...These factors make choice more of a construct. Many people opt for flavor-intense, highly processed, calorie-dense food because it's cheaper, easier and more fulfilling than cooking healthy foods from scratch. And there's no one helping to educate them and help modify their behaviors and habits because there is much more profit in the huge diet industry and obesity-related diseases than in prevention.So why is West Virginia's school food system the way that it is?
The mantra of "Jamie Oliver's Food Revolution" is choice. But America's ever-expanding waistline is caused by systemic issues: widespread poverty, sedentary lifestyles, junk-food advertising, a lack of health care, corporate control of the food system, the prevalence of cheap fast food, food designed to be addictive, and subsidies and policies that make meats and sugars cheaper than whole fruits and vegetables.
There's a whole lot of fatshaming going on too, which is absolutely disgusting and not in the least helpful.
And apparently he pulled off the same thing in Britain three years ago?
Also : Article about Huntington, Jamie Oliver show angers locals
Fawn Boyer of West Virginia believes that targeting a town where the average income is below the poverty line is hitting under the belt. She is the creator of the Facebook group I Bet This Fizzy Drink Can Get More Fans Than Jamie Oliver. Boyer admits that there is a problem with fast food places in Huntington. Also, she says, poverty burdens many residents of the town. What she disagrees with is the article in the Daily Mail portraying her town as a bunch of hicks who don't care about their children. "The article in the Daily Mail was very unrealistic. It feels like an attack on Huntington. If you research the CDC you find that the state of Mississippi has a higher obesity rating," Boyer said during a phone interview.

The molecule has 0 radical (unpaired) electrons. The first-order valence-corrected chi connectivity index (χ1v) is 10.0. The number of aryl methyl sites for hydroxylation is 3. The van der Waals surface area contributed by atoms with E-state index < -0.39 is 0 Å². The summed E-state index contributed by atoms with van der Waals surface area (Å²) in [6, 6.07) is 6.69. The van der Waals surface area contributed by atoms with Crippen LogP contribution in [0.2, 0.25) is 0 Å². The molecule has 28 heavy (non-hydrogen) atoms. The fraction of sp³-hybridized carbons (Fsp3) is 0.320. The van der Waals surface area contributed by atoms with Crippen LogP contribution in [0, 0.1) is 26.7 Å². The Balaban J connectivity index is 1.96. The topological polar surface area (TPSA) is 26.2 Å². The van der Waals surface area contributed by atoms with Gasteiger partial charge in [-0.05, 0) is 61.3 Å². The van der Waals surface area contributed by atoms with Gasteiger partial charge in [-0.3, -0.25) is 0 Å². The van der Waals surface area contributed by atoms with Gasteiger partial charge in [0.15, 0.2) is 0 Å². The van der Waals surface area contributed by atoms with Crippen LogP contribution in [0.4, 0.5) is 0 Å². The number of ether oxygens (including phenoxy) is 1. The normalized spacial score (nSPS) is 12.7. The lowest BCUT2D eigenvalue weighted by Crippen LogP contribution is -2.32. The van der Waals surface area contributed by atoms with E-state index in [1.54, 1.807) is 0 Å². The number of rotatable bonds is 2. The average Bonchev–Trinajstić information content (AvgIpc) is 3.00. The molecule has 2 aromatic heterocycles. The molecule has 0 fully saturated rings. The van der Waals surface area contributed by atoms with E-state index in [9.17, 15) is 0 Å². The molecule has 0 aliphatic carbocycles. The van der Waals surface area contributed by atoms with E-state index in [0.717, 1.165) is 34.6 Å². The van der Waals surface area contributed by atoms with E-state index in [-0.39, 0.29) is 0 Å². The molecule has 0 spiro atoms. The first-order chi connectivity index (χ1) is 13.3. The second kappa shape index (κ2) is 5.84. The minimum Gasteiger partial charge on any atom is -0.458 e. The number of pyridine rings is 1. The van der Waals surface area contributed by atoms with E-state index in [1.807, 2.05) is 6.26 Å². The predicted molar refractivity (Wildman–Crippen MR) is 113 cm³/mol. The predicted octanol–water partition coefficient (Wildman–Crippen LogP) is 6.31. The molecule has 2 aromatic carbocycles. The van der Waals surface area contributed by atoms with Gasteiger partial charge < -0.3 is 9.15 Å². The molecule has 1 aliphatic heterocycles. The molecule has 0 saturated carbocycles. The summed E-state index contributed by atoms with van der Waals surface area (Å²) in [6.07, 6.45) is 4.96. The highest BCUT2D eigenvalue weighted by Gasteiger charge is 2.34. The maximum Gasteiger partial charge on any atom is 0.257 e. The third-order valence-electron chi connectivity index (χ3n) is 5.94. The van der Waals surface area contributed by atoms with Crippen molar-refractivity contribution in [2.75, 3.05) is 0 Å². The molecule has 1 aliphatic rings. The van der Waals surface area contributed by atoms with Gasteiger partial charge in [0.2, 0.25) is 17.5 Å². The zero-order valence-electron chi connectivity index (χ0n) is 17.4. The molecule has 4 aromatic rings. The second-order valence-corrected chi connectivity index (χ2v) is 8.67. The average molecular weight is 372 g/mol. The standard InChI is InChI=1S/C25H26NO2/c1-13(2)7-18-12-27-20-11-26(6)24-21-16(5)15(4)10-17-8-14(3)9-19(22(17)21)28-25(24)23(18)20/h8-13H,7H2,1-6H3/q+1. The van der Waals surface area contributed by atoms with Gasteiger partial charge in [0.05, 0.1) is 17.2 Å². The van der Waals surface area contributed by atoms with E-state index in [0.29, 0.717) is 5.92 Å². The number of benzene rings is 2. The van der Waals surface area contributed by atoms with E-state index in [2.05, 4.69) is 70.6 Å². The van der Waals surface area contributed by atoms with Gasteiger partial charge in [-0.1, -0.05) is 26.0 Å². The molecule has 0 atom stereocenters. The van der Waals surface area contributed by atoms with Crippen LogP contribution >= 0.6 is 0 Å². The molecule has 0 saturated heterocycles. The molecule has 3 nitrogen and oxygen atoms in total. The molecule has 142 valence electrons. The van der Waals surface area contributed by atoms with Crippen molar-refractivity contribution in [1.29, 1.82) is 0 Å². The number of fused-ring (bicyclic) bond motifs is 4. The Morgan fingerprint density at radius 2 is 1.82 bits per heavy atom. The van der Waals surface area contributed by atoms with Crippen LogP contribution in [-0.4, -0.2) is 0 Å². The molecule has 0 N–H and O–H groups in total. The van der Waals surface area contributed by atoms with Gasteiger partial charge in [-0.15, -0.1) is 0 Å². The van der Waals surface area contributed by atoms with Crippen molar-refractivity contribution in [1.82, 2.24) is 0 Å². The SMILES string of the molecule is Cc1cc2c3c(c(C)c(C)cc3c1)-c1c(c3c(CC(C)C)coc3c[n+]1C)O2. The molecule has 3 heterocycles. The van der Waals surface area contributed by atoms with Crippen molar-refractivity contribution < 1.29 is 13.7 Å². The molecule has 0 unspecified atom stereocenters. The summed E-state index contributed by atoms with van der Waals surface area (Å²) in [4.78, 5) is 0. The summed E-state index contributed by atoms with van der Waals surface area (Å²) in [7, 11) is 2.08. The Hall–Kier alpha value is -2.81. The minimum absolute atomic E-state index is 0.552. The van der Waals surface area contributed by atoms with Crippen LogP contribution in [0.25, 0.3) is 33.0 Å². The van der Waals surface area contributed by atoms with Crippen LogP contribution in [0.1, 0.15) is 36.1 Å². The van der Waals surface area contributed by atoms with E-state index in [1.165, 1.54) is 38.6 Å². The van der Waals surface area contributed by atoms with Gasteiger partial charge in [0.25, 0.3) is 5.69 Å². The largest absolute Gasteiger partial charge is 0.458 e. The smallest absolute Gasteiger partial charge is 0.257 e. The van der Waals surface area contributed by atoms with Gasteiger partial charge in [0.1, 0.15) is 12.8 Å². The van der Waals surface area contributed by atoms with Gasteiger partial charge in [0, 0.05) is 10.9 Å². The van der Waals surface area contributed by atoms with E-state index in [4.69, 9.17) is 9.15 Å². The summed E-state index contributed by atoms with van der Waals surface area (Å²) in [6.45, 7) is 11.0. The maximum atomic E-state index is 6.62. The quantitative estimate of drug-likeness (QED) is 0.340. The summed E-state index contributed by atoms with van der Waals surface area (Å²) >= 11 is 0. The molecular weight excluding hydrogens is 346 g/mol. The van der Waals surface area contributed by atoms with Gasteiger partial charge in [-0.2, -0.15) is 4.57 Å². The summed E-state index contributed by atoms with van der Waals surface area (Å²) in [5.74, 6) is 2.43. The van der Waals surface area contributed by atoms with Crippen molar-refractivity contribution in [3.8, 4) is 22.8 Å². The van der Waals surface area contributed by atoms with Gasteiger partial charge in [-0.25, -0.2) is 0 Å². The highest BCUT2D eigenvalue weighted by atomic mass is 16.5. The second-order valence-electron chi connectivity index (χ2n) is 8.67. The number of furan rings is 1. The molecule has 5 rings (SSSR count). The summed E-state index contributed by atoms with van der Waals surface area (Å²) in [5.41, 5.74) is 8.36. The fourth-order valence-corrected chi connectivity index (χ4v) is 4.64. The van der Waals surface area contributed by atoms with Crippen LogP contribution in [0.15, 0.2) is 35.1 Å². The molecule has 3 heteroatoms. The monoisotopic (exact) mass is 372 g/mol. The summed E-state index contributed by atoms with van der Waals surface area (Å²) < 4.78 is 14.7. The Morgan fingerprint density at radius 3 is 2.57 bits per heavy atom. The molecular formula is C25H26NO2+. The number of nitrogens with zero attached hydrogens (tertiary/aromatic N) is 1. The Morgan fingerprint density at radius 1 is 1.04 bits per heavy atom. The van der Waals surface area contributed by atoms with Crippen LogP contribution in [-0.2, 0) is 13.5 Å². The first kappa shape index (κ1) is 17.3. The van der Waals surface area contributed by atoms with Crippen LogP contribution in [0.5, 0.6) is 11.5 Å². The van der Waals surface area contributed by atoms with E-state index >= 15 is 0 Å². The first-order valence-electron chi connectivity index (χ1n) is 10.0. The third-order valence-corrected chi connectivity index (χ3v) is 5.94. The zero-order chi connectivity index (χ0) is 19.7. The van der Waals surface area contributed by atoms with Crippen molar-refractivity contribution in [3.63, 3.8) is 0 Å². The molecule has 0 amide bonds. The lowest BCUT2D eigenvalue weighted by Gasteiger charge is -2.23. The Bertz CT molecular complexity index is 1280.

In a town where many of the state employees are making so little income that they qualify for welfare, it's unrealistic to expect people to be able to shop at the higher line supermarkets that offer organic foods, she says. "The truth is for many fast food and a big can of Spagettios is the only way a family can afford to feed their family."
Boyer thinks Oliver's ideals are wonderful; after all he is for promoting better health and diet for children. She mused that it would be great if the schools could serve organic lunches to students but knows that with the funding that is in place for West Virginia's schools, that is a pipe dream. Boyer also said that the city's YMCA is too expensive for most of the residents. "The city should create gyms so that everyone would have a place to go to exercise." In West Virgina there is talk in the government about a fat tax allowing insurance premiums to be higher for those who are overweight instead of funding for helping its citizens become healthier.
Boyer has not been to Huntington's Kitchen. She fears that Oliver's show will portray the town's people in a negative manner. "It seems like the show is exploiting the town." Still Boyer's beef isn't with Oliver, whose ideas she supports, but with creating a program that just may not be sustainable for the town. The overall message she agrees with is basic common sense but it shouldn't come at the cost of shaming one group of people. MORE